South Korea is taking a $2 billion gamble that its students are ready to ditch paper textbooks in favor of tablet PCs as part of a vast digital scholastic network.
France, Singapore, Japan, and other countries are racing to create classrooms where touch-screens provide instant access to millions of pieces of information. But South Korea—Asia’s fourth-largest economy—believes it enjoys an advantage over those countries, with students who are considered the world’s savviest navigators of the digital universe. A 2009 study by the Organization for Economic Cooperation and Development, a Paris-based group of wealthy nations, found 15-year-olds in South Korea scored highest in their ability to absorb information from digital devices, beating runners-up New Zealand and Australia by a large margin.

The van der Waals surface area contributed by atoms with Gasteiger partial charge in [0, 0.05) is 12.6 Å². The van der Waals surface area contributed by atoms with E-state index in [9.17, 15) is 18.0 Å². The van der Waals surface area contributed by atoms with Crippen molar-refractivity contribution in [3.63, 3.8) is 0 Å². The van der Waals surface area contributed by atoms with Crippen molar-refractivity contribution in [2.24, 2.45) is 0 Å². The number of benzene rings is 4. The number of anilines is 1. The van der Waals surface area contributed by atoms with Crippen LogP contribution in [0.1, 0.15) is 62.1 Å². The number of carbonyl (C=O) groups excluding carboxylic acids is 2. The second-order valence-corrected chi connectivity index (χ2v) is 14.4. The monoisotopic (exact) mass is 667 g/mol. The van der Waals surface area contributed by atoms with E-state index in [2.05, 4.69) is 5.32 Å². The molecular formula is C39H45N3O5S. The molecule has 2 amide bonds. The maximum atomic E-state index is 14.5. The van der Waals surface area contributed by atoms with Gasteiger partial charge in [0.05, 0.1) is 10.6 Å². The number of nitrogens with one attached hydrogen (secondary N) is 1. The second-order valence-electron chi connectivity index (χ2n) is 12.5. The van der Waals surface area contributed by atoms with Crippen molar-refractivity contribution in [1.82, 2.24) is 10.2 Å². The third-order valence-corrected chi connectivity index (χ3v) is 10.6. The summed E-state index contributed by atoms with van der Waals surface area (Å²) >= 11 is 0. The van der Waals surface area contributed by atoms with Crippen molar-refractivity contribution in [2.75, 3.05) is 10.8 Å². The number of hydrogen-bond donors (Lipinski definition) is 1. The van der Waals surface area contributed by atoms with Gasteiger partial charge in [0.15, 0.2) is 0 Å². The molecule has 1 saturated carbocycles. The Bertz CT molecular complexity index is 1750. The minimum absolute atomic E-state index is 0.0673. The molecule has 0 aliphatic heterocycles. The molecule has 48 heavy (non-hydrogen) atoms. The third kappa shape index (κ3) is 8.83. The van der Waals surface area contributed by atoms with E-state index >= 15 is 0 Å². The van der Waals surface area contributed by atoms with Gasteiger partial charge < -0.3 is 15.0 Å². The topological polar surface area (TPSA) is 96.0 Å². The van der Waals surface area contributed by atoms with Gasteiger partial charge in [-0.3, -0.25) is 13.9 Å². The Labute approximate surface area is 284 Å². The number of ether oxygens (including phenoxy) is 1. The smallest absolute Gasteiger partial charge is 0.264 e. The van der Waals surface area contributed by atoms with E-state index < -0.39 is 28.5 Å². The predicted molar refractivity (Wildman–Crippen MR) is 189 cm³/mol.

More than 60 primary, middle, and high schools in South Korea are now using digital textbooks, and education officials in the country believe the $2.1 billion program can be completed by 2015.
A version of this article appeared in the October 19, 2011 edition of Digital Directions as S. Korea Outlines Ambitious Plans for All-Digital Scholastic Network